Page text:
Sep 29, 2011

Jane Hirshfield, "Tree," Red-bellied Woodpecker


Once again, the bird did it. I've been led to Jane Hirshfield's "Tree" by a woodpecker that caught my ear, then my eye, the other day. I searched for woodpecker poems at Poetry Foundation and found instead Hirshfield's poem with a redwood's tapping, rather than a woodpecker.

Tree by Jane Hirshfield : The Poetry Foundation

Once again, this is my first experience with the poem I'm offering. So far I like it. I applaud its ambition in posing huge questions without becoming a pretentious tease.  How small can a poem be, or seem, when its subject is gigantic?  And how large or abstract can a poem's subject be before it wanders into the realm of philosophy rather than verse? How philosophical can a poem be without falling into fortune-cookie-think? How can we ask such questions and expect reasonable answers?  How can we fail to ask such questions?

In "Tree," I love the idea that a humongous idea or question can take the form of tapping. Literally, it's tree branches, but why not toss in a Red-bellied Woodpecker as well. Either can suggest something larger than itself and small as a human self. Tap tap.

Ironically, the last time I offered a Jane Hirshfield poem (January 15-16, 2011), it was also related to a woodpecker. In case you're interested:

http://banjo52.blogspot.com/2011/01/woodpecker-keeps-returning-by-jane.html

Tree by Jane Hirshfield : The Poetry Foundation

7 comments:

Brenda's Arizona said...

An incredibly stupid question I ask here... how can anyone know this poem is about a woodpecker? The huge redwoods in California seem to make a noise, a symphony of their own. Could that be Hirshfield's clutter of noise?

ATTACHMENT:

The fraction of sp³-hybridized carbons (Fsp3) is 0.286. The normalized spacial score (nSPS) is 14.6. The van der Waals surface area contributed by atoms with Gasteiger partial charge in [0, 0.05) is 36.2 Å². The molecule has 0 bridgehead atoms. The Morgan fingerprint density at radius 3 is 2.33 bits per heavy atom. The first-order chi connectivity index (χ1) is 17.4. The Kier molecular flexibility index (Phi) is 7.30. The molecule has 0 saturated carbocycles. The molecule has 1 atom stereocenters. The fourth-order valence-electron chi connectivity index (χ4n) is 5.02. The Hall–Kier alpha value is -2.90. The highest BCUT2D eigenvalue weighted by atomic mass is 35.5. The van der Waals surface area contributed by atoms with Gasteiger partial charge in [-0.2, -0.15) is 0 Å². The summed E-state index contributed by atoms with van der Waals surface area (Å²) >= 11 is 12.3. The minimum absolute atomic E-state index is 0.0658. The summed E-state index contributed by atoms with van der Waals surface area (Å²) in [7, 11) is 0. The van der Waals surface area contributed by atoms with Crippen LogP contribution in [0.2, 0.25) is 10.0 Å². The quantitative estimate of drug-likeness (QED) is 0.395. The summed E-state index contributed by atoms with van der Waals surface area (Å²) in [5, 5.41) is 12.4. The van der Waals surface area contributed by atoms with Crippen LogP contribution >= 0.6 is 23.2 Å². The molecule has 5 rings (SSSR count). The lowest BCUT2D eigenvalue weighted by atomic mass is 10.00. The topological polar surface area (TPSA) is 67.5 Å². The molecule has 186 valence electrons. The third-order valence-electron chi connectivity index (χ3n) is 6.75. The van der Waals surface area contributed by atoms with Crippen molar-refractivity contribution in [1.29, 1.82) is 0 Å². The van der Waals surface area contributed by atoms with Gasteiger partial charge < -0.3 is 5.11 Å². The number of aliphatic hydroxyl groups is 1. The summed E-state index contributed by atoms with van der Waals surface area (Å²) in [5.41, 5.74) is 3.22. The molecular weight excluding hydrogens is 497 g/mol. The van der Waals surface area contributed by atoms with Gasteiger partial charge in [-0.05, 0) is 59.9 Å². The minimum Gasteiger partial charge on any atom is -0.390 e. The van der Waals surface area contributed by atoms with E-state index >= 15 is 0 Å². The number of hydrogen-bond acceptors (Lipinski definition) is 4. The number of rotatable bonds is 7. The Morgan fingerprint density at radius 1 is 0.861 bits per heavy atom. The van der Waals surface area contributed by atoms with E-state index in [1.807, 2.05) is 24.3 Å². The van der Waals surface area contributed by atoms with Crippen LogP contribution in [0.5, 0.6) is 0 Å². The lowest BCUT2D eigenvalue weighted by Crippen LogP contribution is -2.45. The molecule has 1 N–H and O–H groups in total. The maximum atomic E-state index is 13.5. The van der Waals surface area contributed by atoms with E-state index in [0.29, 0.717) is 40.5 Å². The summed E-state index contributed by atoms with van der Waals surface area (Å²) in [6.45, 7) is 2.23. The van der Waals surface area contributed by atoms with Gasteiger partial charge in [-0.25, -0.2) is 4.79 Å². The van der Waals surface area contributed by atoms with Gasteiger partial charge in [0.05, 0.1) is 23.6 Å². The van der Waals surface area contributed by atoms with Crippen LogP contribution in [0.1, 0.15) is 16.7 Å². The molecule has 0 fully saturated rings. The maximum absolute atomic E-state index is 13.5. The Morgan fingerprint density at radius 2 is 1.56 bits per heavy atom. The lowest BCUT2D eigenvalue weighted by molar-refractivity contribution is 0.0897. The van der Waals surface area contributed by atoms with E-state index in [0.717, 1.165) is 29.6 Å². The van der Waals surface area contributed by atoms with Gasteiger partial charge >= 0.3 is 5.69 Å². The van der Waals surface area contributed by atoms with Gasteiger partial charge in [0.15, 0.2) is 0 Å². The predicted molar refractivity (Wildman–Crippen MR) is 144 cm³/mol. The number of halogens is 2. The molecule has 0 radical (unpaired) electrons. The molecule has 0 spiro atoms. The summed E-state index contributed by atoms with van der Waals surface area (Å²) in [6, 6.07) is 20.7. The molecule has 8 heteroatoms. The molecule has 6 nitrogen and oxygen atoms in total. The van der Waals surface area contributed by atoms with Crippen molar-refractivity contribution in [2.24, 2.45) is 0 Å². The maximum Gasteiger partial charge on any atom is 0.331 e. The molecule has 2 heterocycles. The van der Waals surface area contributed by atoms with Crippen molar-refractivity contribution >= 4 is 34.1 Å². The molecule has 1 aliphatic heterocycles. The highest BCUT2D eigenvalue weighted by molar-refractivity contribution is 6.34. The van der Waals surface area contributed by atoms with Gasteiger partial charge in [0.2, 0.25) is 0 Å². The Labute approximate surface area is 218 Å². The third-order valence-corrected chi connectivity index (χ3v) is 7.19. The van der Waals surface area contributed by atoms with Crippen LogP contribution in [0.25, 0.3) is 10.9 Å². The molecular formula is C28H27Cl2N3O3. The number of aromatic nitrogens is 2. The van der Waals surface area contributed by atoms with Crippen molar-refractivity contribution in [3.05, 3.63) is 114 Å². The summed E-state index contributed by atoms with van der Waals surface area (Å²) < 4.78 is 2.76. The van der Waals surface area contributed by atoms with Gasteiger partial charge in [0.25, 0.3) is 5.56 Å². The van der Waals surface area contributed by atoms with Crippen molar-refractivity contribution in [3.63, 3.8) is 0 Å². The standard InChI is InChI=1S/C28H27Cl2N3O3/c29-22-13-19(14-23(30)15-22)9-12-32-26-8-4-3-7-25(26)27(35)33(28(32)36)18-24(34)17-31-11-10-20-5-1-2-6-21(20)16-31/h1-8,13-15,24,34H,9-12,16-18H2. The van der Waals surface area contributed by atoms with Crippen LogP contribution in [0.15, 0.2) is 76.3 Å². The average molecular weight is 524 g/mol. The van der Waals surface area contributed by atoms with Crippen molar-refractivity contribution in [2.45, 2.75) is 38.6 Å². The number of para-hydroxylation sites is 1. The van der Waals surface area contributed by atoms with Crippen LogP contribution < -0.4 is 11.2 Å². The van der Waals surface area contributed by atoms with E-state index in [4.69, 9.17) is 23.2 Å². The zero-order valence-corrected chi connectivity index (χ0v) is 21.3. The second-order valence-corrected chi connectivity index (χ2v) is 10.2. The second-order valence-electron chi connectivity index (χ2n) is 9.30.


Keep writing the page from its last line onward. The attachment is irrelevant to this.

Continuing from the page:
Oh, your photos are awesome. Meaning, I am in awe.

Farmchick said...

Excellent photos and I agree with Brenda's comment about the poem!

Barbaro said...

I admire her compactness, even as I chuckle at the irony of writing a tiny poem about an immense tree, indeed "immensity" itself. What a different take (bigger, not necessarily better) Neruda would have.

Banjo52 said...

Brenda and Farmchick, I think it's my fault that you were misled, and I've changed my wording somewhat for clarification. I didn't mean to say there was an actual woodpecker in "Trees," but I ended up sort of implying it. You're right--it's the tree that's tapping.

Barbaro, wish you'd go on a bit about Neruda. I've never entirely "gotten" the wonder of him that so many readers find. Anyone care to offer Neruda titles to convert those of us among the great unwashed?

Pasadena Adjacent said...

That is my favorite poem you've posted. I don't want to analyze it. I get it in my bones.

Brenda's Arizona said...

I, too, would love to hear more from Barbaro on Neruda.
Banjomyn, try some of Neruda's "Odes..." One is "Ode to Bird Watching", tho it isn't my favorite. Love his "A Dog has Died" (the imagery of being buried there!!) and "I'll explain some things" about living thru the revolution. Lovely.

But perhaps it is the translators who make it all lovely.

Banjo52 said...

PA, I can see how it would be that kind of poem for a lot of people. I'm still liking it just fine, esp. the image of immensity, tapping.

Brenda, I really will try those. When it's Neruda, clearly the fault is mine.

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